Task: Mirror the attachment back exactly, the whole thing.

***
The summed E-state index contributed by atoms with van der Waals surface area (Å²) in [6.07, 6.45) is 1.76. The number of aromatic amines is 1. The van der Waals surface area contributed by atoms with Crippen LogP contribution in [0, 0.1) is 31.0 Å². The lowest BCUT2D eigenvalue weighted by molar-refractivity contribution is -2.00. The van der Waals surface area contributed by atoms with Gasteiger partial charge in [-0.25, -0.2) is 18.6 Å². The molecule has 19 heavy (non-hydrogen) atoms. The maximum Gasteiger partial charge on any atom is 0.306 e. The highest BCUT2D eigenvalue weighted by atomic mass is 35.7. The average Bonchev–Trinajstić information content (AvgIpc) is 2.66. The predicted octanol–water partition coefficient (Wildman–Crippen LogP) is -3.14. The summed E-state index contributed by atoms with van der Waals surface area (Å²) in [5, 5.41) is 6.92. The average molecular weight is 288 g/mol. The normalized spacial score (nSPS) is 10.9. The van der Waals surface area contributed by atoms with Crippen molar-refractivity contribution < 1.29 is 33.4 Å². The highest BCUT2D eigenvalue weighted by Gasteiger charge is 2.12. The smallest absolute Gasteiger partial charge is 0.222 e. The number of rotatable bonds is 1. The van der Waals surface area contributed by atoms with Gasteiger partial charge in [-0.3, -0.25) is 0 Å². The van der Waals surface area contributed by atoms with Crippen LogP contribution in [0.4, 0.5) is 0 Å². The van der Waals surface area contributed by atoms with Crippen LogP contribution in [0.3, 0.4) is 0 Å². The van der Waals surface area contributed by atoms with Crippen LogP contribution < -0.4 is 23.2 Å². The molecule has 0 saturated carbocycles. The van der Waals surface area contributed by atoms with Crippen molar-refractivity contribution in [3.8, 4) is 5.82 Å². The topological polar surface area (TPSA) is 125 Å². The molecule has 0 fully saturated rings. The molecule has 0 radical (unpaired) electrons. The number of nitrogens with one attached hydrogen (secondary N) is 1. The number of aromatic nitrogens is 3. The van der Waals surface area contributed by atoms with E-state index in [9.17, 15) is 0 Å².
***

The summed E-state index contributed by atoms with van der Waals surface area (Å²) in [6.07, 6.45) is 1.76. The number of aromatic amines is 1. The van der Waals surface area contributed by atoms with Crippen LogP contribution in [0, 0.1) is 31.0 Å². The lowest BCUT2D eigenvalue weighted by molar-refractivity contribution is -2.00. The van der Waals surface area contributed by atoms with Gasteiger partial charge in [-0.25, -0.2) is 18.6 Å². The molecule has 19 heavy (non-hydrogen) atoms. The maximum Gasteiger partial charge on any atom is 0.306 e. The highest BCUT2D eigenvalue weighted by atomic mass is 35.7. The average Bonchev–Trinajstić information content (AvgIpc) is 2.66. The predicted octanol–water partition coefficient (Wildman–Crippen LogP) is -3.14. The summed E-state index contributed by atoms with van der Waals surface area (Å²) in [5, 5.41) is 6.92. The average molecular weight is 288 g/mol. The normalized spacial score (nSPS) is 10.9. The van der Waals surface area contributed by atoms with Crippen molar-refractivity contribution < 1.29 is 33.4 Å². The highest BCUT2D eigenvalue weighted by Gasteiger charge is 2.12. The smallest absolute Gasteiger partial charge is 0.222 e. The number of rotatable bonds is 1. The van der Waals surface area contributed by atoms with Gasteiger partial charge in [-0.3, -0.25) is 0 Å². The van der Waals surface area contributed by atoms with Crippen LogP contribution in [0.4, 0.5) is 0 Å². The van der Waals surface area contributed by atoms with Crippen LogP contribution in [0.3, 0.4) is 0 Å². The van der Waals surface area contributed by atoms with Crippen LogP contribution < -0.4 is 23.2 Å². The molecule has 0 saturated carbocycles. The van der Waals surface area contributed by atoms with Crippen molar-refractivity contribution in [3.8, 4) is 5.82 Å². The topological polar surface area (TPSA) is 125 Å². The molecule has 0 fully saturated rings. The molecule has 0 radical (unpaired) electrons. The number of nitrogens with one attached hydrogen (secondary N) is 1. The number of aromatic nitrogens is 3. The van der Waals surface area contributed by atoms with E-state index in [9.17, 15) is 0 Å².